I've been thinking about the same question with regard to koteoroshi (our equivalent of kotagaeshi). Munetsuki koteoroshi is on my next test, and the group that will be testing has been practicing it with resistance. I can consistently get the throw to work against resistance, but it's a kokyunage--I'm not throwing uke by doing anything to his wrist. I can frequently annoy my training partners as uke by coming in close, getting my elbow under my wrist and regaining balance, and they find the throw difficult from this position.
I said to one of my sensei "This throw only really works as a kokyunage" and of course he asked me to demonstrate. He let me get into the balance-regained position from which I normally block it, and then took my fingertips straight into the mat, the rest of me naturally following. It was very convincing.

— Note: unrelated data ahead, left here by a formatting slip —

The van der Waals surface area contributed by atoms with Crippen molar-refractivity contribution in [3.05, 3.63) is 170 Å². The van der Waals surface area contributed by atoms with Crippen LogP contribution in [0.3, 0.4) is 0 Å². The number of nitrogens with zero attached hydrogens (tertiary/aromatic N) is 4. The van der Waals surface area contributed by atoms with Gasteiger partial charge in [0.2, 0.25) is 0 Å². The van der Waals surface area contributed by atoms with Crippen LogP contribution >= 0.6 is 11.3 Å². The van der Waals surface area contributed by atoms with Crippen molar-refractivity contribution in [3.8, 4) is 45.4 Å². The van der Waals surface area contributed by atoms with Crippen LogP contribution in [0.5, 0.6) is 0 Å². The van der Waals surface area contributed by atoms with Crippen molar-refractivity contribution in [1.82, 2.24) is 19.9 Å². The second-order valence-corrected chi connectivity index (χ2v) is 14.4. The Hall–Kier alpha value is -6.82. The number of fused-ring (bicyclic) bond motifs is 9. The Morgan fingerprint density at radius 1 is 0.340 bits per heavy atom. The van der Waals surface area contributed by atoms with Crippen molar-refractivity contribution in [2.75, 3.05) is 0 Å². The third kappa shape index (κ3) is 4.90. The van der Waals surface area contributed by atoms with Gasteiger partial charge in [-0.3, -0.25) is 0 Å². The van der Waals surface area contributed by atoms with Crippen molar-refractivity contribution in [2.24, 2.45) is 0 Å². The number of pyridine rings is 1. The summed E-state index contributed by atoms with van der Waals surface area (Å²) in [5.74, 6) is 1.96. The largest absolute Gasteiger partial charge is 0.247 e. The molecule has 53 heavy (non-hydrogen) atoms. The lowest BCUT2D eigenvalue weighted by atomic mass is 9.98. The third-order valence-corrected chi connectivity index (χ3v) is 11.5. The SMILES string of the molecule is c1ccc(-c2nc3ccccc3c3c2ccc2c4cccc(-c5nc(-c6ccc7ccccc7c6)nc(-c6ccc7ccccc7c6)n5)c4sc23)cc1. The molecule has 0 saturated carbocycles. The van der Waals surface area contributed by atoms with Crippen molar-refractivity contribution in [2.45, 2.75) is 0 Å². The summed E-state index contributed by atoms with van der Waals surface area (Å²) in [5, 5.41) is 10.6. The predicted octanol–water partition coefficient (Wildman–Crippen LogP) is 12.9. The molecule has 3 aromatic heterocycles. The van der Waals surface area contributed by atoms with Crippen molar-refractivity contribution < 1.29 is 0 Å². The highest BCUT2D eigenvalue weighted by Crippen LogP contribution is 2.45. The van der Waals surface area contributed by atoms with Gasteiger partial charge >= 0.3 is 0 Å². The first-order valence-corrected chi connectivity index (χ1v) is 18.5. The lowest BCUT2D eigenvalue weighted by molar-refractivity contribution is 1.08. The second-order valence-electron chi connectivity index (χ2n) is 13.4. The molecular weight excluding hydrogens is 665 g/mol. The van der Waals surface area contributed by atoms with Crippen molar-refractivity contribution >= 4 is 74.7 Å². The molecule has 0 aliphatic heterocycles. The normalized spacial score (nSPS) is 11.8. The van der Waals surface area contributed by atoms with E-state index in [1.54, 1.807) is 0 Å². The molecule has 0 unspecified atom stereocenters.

My conclusion from these experiments is that it's good to be able to throw by unbalancing, but it's also good to have options when this doesn't succeed. At higher levels uke has a lot of options for regaining his balance and trying to resist or reverse nage, and nage had better be prepared for them. You may also need the wrist technique if the initial attack was unusual, especially if it was too close to your body or you didn't have space for a good turn. When our dojo is crowded for a seminar the wrist part of koteoroshi increases in importance because that's all there's room to do.